Get the most out of your GP

A patient in a doctor

You’ll be lucky to get more than 10 minutes from an average GP appointment, so it’s as well to be prepared. Madeleine Bailey gets insider tips from GP Dr Mike Knapton, the BHF’s Associate Medical Director

What should I expect from my GP?

It goes without saying that your GP should be clinically competent, but he or she should always be polite, respectful and, above all, listen to your concerns, too. This is not only vital in tackling your problem, it’s an important part of developing a therapeutic relationship.

Your doctor should also take into account your medical history and carry out an examination if appropriate. If he or she can’t help directly, you’ll be referred to an expert who can – that’s why GPs should have a good knowledge of local health services including community nursing, mental health, occupational therapy and social services.

Your doctor should never be judgmental or discriminatory. This is stated in Good Medical Practice guidelines by the General Medical Council, with which all UK doctors must be registered.

How can I prepare for an appointment?

If you have more than one problem, book a double appointment if possible. Sometimes if a patient has more complex needs, the doctor may suggest you come back at end of surgery when he or she may be able to spare more time.

Think beforehand about what you want to say and write down important points.

Think beforehand about what you want to say and write down important points. For ongoing conditions such as angina, it can be helpful to keep a symptoms diary with a view to spotting triggers and devising a management plan. The British Heart Foundation produces My Progress Card, which is specially designed for this purpose for anyone with a heart condition. To order one visit our publications website.

If you don’t understand something, ask. There’s no such thing as a stupid question. Be honest about your lifestyle and whether you’ve taken your medication. The doctor can only work with the information you provide.

Is it ok to take information from the internet?

This can be helpful, but be cautious about which sites you use. In particular, beware of commercial sites that sell products – their information won’t be impartial. The most reliable information will be found on sites affiliated to health charities, university research departments, the NHS and government advisory bodies. Three top ones I recommend to my patients include:

British Heart Foundation

NHS Choices

NHS Evidence

If you want to do your own research, ask your GP to recommend some sites for your condition.

My GP doesn’t listen to me. What should I do?

Repeat your point again, starting with something like, “I don’t think I’ve made myself clear.” Don’t be aggressive – it’ll just make him or her defensive. If your GP still  isn’t listening, make an appointment with another doctor in your practice. It’s important to have good communication with your GP, so if this is a regular occurrence, consider changing your doctor or your practice.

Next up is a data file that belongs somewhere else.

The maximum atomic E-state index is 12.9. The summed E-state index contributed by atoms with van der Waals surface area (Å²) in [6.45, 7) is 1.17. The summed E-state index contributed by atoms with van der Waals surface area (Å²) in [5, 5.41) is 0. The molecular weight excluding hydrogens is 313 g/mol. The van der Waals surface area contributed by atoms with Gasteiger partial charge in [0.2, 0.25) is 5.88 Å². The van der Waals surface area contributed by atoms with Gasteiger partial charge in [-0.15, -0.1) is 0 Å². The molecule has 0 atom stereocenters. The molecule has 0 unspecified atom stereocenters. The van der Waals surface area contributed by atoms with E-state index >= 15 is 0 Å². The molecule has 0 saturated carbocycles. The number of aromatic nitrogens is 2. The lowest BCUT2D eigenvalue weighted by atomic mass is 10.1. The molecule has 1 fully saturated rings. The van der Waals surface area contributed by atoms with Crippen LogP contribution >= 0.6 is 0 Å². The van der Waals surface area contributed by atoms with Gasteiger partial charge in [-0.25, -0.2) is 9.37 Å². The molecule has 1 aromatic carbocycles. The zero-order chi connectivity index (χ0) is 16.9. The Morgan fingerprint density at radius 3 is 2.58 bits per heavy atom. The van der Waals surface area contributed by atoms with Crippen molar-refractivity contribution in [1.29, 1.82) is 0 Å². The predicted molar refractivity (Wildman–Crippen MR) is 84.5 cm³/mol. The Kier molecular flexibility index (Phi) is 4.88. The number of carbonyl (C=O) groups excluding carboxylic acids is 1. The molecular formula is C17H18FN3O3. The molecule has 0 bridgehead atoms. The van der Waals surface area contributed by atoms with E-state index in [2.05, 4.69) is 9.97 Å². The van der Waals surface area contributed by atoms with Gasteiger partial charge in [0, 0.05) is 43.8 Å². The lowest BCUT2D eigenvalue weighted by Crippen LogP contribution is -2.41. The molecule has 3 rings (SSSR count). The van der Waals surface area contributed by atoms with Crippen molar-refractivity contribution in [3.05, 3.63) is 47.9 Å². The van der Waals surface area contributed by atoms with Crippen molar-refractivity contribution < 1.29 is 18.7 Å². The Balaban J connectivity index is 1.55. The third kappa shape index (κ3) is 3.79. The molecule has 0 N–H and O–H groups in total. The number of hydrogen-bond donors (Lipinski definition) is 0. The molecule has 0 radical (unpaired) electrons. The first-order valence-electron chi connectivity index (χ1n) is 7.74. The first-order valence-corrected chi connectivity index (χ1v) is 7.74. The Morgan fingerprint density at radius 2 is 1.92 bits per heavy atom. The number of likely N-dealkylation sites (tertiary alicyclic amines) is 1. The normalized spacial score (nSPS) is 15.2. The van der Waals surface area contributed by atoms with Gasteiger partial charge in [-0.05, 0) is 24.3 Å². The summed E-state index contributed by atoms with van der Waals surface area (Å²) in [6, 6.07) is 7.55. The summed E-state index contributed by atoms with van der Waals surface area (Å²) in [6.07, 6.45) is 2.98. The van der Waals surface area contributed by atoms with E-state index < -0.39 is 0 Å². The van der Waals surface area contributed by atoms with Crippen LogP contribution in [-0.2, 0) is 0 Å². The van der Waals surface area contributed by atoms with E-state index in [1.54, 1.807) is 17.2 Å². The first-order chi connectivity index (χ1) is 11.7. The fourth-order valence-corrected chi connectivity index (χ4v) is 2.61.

Am I entitled to a second opinion?

You don’t have a legal right to this but in reality it’s fairly easy to get a second opinion. Most practices now have more than one doctor so you could simply make an appointment to see someone else.

If it’s a specialist’s opinion you want, again you don’t have a legal right to be referred but your GP will follow clinical guidelines. For instance, to be referred to a weight loss surgeon, you need to have either a body mass index of 40 (or between 35 and 40 with a weight-related health condition such as high blood pressure) and have tried other weight loss methods without success. If a referral isn’t appropriate, your GP should explain why. It’s increasingly common to be referred to another GP in the surgery or a community-based GP with a specialist interest, rather than to the hospital.

How do I make a complaint?

If you have a concern about the practice, it’s best to raise this informally with your GP or practice manager as soon as possible.

If you have a concern about the practice, it’s best to raise this informally with your GP or practice manager as soon as possible. However, if this isn’t resolved, you can make a formal complaint as long as it’s within 12 months of the incident. All practices have a written complaints procedure, so ask for a copy at reception. Alternatively, you can complain direct to your primary care trust – all trusts have a designated complaints manager. For free, confidential advice, contact your local Patient Advice and Liaison Service or call NHS Direct on 0845 4647.

How do I change my practice?

You may want to do this for a number of reasons. You may have moved or another practice may offer more suitable opening hours or a more appropriate service for you.

You don’t have to tell your current practice that you’re leaving – just go along to the new practice of your choice and register. Take your medical card with you as this will make registration much quicker, but don’t worry if you can’t find it.

Do your research first. You can get a list of practices accepting new patients near you from your primary care trust (for details, visit or call NHS Direct on 0845 4647). If you’re online, check out each practice’s website. It’s also a good idea to go along in person first and ask for a copy of t practice’s Patient Charter, which states the services and standard of care patients should expect. If there’s space, they have to take you unless you live outside the boundaries. If not, they must explain why.

More useful information